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What is traditional medicine?

March 6 2008

 
Taken from Fact sheet N°134  Revised May 2003
http://www.who.int/mediacentre/factsheets/fs134/en/print.html

Traditional medicine

Traditional medicine refers to health practices, approaches, knowledge and beliefs incorporating plant, animal and mineral based medicines, spiritual therapies, manual techniques and exercises, applied singularly or in combination to treat, diagnose and prevent illnesses or maintain well-being.
Countries in Africa, Asia and Latin America use traditional medicine (TM) to help meet some of their primary health care needs. In Africa, up to 80% of the population uses traditional medicine for primary health care. In industralized countries, adaptations of traditional medicine are termed “Complementary“ or “Alternative” (CAM).
Increasing use and popularity
TM has maintained its popularity in all regions of the developing world and its use is rapidly spreading in industrialized countries.
• In China, traditional herbal preparations account for 30%-50% of the total medicinal consumption.
• In Ghana, Mali, Nigeria and Zambia, the first line of treatment for 60% of children with high fever resulting from malaria is the use of herbal medicines at home.
• WHO estimates that in several African countries traditional birth attendants assist in the majority of births.
• In Europe, North America and other industrialized regions, over 50% of the population have used complementary or alternative medicine at least once.
• In San Francisco, London and South Africa, 75% of people living with HIV/AIDS use TM/CAM.
• 70% of the population in Canada have used complementary medicine at least once.
• In Germany, 90% of the population have used a natural remedy at some point in their life. Between 1995 and 2000, the number of doctors who had undergone special training in natural remedy medicine had almost doubled to 10 800.
• In the United States, 158 million of the adult population use complementary medicines and according to the USA Commission for Alternative and Complementary medicines, US $17 billion was spent on traditional remedies in 2000.
• In the United Kingdom, annual expenditure on alternative medicine is US$ 230 million.
• The global market for herbal medicines currently stands at over US $ 60 billion annually and is growing steadily.
Tried and tested methods and products
• 25% of modern medicines are made from plants first used traditionally.
• Acupuncture has been proven effective in relieving postoperative pain, nausea during pregnancy, nausea and vomiting resulting from chemotherapy, and dental pain with extremely low side effects. It can also alleviate anxiety, panic disorders and insomnia.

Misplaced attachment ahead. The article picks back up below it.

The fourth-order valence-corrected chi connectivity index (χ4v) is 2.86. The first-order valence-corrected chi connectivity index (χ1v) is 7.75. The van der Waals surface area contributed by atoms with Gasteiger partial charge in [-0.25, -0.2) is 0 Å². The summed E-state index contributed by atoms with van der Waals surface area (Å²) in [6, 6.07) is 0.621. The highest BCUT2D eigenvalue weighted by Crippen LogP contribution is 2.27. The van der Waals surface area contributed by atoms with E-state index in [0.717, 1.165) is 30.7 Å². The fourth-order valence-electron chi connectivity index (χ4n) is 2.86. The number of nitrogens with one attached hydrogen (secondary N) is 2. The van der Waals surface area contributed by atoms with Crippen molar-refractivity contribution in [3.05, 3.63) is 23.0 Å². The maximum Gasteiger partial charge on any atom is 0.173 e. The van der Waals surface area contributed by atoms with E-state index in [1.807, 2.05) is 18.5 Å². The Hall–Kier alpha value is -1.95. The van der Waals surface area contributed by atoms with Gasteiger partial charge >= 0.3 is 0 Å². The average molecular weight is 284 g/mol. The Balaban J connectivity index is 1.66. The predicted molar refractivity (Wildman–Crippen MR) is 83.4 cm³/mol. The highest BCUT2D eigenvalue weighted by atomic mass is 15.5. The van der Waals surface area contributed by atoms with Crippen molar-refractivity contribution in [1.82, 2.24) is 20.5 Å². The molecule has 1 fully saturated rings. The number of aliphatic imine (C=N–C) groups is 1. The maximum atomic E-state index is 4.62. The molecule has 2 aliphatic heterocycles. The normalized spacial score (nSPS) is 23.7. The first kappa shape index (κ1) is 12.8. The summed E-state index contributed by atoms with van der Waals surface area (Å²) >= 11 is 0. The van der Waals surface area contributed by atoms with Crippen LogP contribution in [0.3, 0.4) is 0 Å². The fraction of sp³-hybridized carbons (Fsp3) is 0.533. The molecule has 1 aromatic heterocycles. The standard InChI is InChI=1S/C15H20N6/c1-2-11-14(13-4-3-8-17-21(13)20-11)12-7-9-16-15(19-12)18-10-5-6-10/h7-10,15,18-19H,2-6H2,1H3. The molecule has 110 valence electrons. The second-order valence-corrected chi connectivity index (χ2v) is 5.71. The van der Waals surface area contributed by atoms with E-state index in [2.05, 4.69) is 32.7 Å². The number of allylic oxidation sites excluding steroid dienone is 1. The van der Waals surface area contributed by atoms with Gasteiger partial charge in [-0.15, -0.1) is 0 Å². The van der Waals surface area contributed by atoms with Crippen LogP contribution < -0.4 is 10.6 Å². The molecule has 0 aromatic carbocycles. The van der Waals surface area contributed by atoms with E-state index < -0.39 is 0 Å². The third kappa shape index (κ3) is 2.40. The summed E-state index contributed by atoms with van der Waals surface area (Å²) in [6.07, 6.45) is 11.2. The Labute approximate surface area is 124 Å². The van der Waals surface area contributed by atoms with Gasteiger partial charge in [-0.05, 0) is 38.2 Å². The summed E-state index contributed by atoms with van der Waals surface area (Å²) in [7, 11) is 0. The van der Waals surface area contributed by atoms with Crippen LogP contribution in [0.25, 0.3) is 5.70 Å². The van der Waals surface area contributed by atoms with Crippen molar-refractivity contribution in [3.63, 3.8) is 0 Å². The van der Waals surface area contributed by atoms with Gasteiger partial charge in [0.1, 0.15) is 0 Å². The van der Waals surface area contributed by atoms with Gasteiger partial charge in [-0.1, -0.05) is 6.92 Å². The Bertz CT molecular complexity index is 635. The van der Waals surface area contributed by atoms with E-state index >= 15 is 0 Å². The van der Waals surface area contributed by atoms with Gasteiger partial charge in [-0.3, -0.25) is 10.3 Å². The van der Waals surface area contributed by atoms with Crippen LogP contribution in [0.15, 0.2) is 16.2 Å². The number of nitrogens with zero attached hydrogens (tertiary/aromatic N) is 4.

• Yoga can reduce asthma attacks while Tai Ji techniques can help the elderly reduce their fear of falls.
• TM can also have impact on infectious diseases. For example, the Chinese herbal remedy Artemisia annua, used in China for almost 2000 years has been found to be effective against resistant malaria and could create a breakthrough in preventing almost one million deaths annually, most of them children, from severe malaria.
• In South Africa, the Medical Research Council is conducting studies on the efficacy of the plant Sutherlandia Microphylla in treating AIDS patients. Traditionally used as a tonic, this plant may increase energy, appetite and body mass in people living with HIV.
WHO efforts in promoting safe, effective and affordable traditional medicine
The World Health Organization launched its first ever comprehensive traditional medicine strategy in 2002. The strategy is designed to assist countries to:
• Develop national policies on the evaluation and regulation of TM/CAM practices;
• Create a stronger evidence base on the safety, efficacy and quality of the TAM/CAM products and practices;
• Document traditional medicines and remedies.
At present, WHO is supporting clinical studies on antimalarials in three African countries; the studies are revealing good potential for herbal antimalarials.
Other collaboration is taking place with Burkina Faso, the Democratic Republic of the Congo, Ghana, Mali, Nigeria, Kenya, Uganda, and Zimbabwe in the research and evaluation of herbal treatments for HIV/ AIDS, malaria, sickle cell anaemia and Diabetes Mellitus.
In Tanzania, WHO, in collaboration with China, is providing technical support to the government for the production of antimalarials derived from the Chinese herb Artemisia annua. In 2003, WHO support has so far facilitated the development and introduction of traditional and alternative health care curricula in seven tertiary education institutions in the Philippines.
For more information contact:
Daniela Bagozzi
Telephone: +41 22 791 4544
Email: bagozzid@who.int
WHO Media centre
Telephone: +41 22 791 2222
Email: mediainquiries@who.int

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